Applying Mathematics to Construction—Carpentry Mathematics & Estimating
by Kenneth Williams, Sr.
Outskirts Press, Inc., Denver, CO; 2011
64 pp; soft cover; no photos; $42.95
Reviewed by Judy Hayward
During a recent conversation, my friend, who happens to be a carpenter, shared that he wished he had paid more attention to math in school. He went on to say that he understands the importance of math to his trade today but continues to worry that young people considering careers in the trades just aren't hearing the message. This conversation would be music to the ears of Kenneth Williams, Sr., who has published Applying Mathematics to Construction—Carpentry Mathematics & Estimating. Williams is an instructor at Delgado Community College, Technical Division in New Orleans, LA.
Williams' book distills years of construction experience as carpenter, contractor and vocational building trades instructor at the post-secondary level. It was during his years as a contractor that he developed a professional philosophy and practice of studying repeated problems to develop strategies and formulas to fix them. His philosophy is, "While making mistakes is common, fixing them is uncommon." His book of formulas and practical processes is his gift to students and fellow faculty to shorten learning curves and avoid common mathematical errors that result in cost increases and lesser profits for those at work in the construction industry.
Williams divides the book into two parts: mathematics and residential estimating. He begins with the tape measure and moves through basic math, fractions, ratios, decimals, percentages, factors, calculating, ovals, octagons, triangles and the Pythagorean Theorem. He then applies this information to the practical aspects of measuring materials, ordering lumber and estimating a job. He strongly encourages trades people to school themselves in math because skillful application of mathematics is professional, workmanlike and honest. He stresses that lack of math skills leads to errors on the job and in ordering materials. Problems such as these diminish respect for the trades when math errors disrupt the delivery, installation and performance of materials. Problems such as these can result in legal confrontations, he warns.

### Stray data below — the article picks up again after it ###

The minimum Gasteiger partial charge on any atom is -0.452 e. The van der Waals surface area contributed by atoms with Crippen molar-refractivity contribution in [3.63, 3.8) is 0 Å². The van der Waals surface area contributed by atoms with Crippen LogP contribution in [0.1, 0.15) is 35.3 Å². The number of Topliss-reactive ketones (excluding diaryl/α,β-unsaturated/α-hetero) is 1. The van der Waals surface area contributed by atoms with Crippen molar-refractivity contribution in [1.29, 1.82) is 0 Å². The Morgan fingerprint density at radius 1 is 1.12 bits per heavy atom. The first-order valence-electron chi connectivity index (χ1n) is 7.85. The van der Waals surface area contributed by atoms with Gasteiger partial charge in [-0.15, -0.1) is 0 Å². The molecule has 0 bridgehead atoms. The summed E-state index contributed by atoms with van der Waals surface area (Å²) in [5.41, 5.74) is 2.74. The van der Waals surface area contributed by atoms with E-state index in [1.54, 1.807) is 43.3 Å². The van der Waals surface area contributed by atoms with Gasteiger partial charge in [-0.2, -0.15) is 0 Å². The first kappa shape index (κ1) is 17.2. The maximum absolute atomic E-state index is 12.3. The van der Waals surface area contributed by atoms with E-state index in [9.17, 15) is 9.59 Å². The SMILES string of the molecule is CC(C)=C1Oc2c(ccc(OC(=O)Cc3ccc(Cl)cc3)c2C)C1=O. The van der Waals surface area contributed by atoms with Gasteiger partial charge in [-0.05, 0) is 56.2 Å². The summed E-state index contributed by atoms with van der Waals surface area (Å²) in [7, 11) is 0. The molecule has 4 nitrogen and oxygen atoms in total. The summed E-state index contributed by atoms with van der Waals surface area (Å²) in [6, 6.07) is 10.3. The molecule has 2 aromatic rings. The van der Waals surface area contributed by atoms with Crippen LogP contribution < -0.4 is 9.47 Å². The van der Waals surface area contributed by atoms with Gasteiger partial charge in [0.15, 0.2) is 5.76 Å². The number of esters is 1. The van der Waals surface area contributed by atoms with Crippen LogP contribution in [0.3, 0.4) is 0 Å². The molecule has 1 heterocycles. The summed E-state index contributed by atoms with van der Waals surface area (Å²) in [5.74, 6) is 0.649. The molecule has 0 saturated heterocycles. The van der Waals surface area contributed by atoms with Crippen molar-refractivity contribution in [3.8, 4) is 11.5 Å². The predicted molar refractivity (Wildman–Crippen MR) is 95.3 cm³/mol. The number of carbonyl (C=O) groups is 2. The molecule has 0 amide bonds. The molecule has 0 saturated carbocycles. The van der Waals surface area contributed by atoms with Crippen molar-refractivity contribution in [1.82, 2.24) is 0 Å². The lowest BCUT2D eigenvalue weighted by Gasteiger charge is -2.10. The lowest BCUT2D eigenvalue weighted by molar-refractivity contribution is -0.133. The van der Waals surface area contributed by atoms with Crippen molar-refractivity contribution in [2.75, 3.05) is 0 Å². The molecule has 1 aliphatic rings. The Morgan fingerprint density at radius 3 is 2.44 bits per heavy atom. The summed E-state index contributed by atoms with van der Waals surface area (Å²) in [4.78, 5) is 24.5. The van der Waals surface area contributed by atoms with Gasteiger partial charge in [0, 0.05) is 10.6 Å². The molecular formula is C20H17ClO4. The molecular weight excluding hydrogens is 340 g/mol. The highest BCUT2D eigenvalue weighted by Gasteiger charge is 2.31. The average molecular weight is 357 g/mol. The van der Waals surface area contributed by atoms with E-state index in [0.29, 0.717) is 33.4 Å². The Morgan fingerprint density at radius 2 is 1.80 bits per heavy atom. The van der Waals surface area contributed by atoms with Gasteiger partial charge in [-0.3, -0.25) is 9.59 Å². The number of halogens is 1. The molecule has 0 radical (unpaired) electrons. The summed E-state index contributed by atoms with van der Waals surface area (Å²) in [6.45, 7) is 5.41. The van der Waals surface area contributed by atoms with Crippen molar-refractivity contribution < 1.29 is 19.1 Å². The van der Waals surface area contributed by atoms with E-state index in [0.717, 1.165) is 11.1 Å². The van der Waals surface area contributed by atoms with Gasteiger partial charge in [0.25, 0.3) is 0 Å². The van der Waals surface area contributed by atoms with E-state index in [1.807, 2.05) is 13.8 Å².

He explains calculations effectively and includes detailed glossaries throughout the book. It is a practical manual for carpenters and other trade professionals to have on their book shelves. It is a great book to give to a young person enrolled in either high school or college carpentry programs or to share with your local building trades instructor. Mathematics instructors would do well to give it a read too, because it may help them engage young people in their classrooms who are interested in construction. It is a good reference book to have in your office if you struggled with math and work in construction trades, the building supply industry or are a design professional.
The book could be improved with some photographs illustrating some of the math applications and I would encourage the author to think about adding some in subsequent printings of the book. I would also encourage Mr. Williams to add more text about the value of these calculations. We bet he has some great stories to share about how he and others learned the importance of some of the mathematical concepts. Having said this, I believe the first edition of this book is valuable to read, share and use and we applaud his efforts to help young people master construction math.TB
Judy L. Hayward is the education director of the Traditional Building Conference Series, and executive director of the Preservation Education Institute, Historic Windsor, Inc., Windsor, VT. She can be reached at firstname.lastname@example.org